10The sisters, however, are unremarkable. Goneril (Celia Imrie) and Regan (Jane Horrocks) do not hit wrong notes but they remain somewhat effaced in this production. Cordelia (Morfydd Clark) struggles to find a way around the “goody-goody” aspect of the role, which admittedly makes it one of the more difficult parts. Gloucester (Karl Johnson) is frankly disappointing, unable to move from the Polonius-like foolishness of the early acts to the dark pathos after the torture scene.

11Part of this last problem is due not to the actor but to the staging. Director Warner plays up the gore, and during the torture, Cornwall actually throws one of Gloucester’s eyes to the audience. The reaction, on the night of this performance, was not of horror but of laughter, a distancing from the events taking place on stage. Farce also wins out in Dover cliff scene with Edgar (Harry Melling). Granted, there is a circus dimension to this scene, but the situation is also abject.

12In downplaying this darker side, an important part of the play gets lost. Perhaps I’m being too harsh, but it felt to me like an easy way out, a kind of intellectualized Tarantino-style violence. Imposed on the terrible world of Lear, it becomes clear that Tarantino and Disney are two sides of the same cloying coin : a reassuring cartoon. In a braver rendering of King Lear, the human plight is more disturbing.

“The oldest hath borne most”

13The performance is in modern costume and characters of rank dress like executives ; their assistants are white-collar office workers ; Lear’s knights are lager louts. The set design is minimalist, with office chairs and an atmosphere redolent of IKEA. Above the stage, a digital readout informs the audience of what Act and Scene is being played. This is a bit distracting, like watching the minute clock during a football match.

14Occasional nudity seemed more forced than integrated into the dramatic action, and the storm scene was sometimes drowned out by the sound effects, making it impossible to hear the actors. The onstage use of airport and supermarket trolleys, however, was a nice touch, likewise the characters’ costumes of desert camouflage in the final scenes, evoking recent military adventures. Topical references provide an interesting undercurrent to this production.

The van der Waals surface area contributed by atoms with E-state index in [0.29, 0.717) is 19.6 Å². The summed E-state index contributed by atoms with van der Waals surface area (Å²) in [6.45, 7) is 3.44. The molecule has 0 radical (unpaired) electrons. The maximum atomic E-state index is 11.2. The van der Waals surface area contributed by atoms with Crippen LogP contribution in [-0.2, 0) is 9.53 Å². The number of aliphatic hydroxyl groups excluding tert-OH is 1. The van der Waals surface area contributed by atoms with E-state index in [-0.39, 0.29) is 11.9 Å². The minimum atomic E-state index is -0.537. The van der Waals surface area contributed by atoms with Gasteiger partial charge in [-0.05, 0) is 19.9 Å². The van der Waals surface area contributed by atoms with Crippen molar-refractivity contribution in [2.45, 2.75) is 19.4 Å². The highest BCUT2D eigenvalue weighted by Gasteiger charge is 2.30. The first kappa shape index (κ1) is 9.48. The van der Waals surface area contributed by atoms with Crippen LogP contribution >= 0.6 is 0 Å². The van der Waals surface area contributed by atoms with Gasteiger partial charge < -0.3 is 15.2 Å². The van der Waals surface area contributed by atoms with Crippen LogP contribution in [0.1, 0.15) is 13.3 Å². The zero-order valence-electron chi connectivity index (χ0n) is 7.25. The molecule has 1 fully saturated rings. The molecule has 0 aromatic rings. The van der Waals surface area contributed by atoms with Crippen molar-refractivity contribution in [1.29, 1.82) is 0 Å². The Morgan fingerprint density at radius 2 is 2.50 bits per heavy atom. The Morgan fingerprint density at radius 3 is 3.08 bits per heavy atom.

15For instance, the Fool delivers some of his lines in a comic imitation of a preaching Bob Dylan, complete with harmonica ; later, he dons the mask of the hackers of Anonymous. In this post-Brexit theatre, when Jackson as Lear spoke scornfully of “scurvy politicians,” the audience reacted with spontaneous, audible assent.


Sargon Yelda (Kent) in King Lear at the Old Vic

Photo credit : Manuel Harlan

16Sargon Yelda as Kent offers one of the more intriguing performances in this Lear. At the beginning he is solid as a badass, blustery soldier, and then, after his banishment, he adopts a curious Slavic accent, perhaps in reference to immigrant anxiety in post-Brexit Britain. Less convincing, though, was the perplexing directorial choice to suggest, near the end of the play, sexual sparks between his character and Cordelia. (Where did that come from ?)

17This production is never boring, though, even in its missteps. And it is, in the end, King Lear, not simply a star turn by its lead who, though undeniably impressive, inevitably invites criticism, too. (Does she really need to roll so many Rs ? Does Jackson girn too much ? It’s all interesting pub conversation after the show…) But—never mind perfection, or baby boomer rock and roll nostalgia—this was not a show to miss.


1  THE CAST (in order of appearance) :
Kent : Sargon Yelda
Gloucester : Karl Johnson
Edmund : Simon Manyonda
Goneril : Celia Imrie
Albany : William Chubb
Regan : Jane Horrocks
Cornwall : Danny Webb
Gentleman : Stephen Kennedy
King Lear : Glenda Jackson
Cordelia : Morfydd Clark
Ensemble : Fiston Barek
Ensemble : Joanne Howarth
Edgar : Harry Melling
Ensemble : Bessie Carter
Oswald : Gary Sefton
Ensemble : George Eggay
Ensemble : Mark Rose
Ensemble : Jonathan Coote
Fool : Rhys Ifans
Ensemble : Fehinti Balogun
Old Man : David Hargreaves
Ensemble : Matt Gavan
Ensemble : James Staddon
Director : Deborah Warner
Design : Jean Kalman & Deborah Warner
Lighting Designer : Jean Kalman
Composer & Sound Designer : Mel Mercier
Associate Set Designer : Justin Nardella
Costume Designer : Zeb Lalljee
Video Designer : 59 Productions
Casting Director : Jessica Ronane

2  See, for instance, Carol Chillington Rutter, “Fiona Shaw’s Richard II : The Girl as Player-King as Comic,” Shakespeare Quarterly, vol. 48, no. 3, 1997, p. 314–324.

Pour citer ce document

Par Charles Holdefer, «King Lear directed by Deborah Warner, 19 November 2016, The Old Vic Theatre, London», Shakespeare en devenir [En ligne], Adaptations scéniques de pièces de Shakespeare et de ses contemporains, L'Oeil du Spectateur, N°9 - Saison 2016-2017, mis à jour le : 11/12/2016, URL :

Quelques mots à propos de :  Charles Holdefer

Charles Holdefer is a Maître de Conférences at the University of Poitiers. His article “Bad Shakespeare : Adapting a Tradition” appears in Screening Text, Shannon Wells-Lassagne and Ariane Hudelet, eds. (McFarland, 2013). His fiction and criticism have also appeared in the New England Review, North American Review, Antioch Review, World Literature Today, New York Journal of Books and other publications.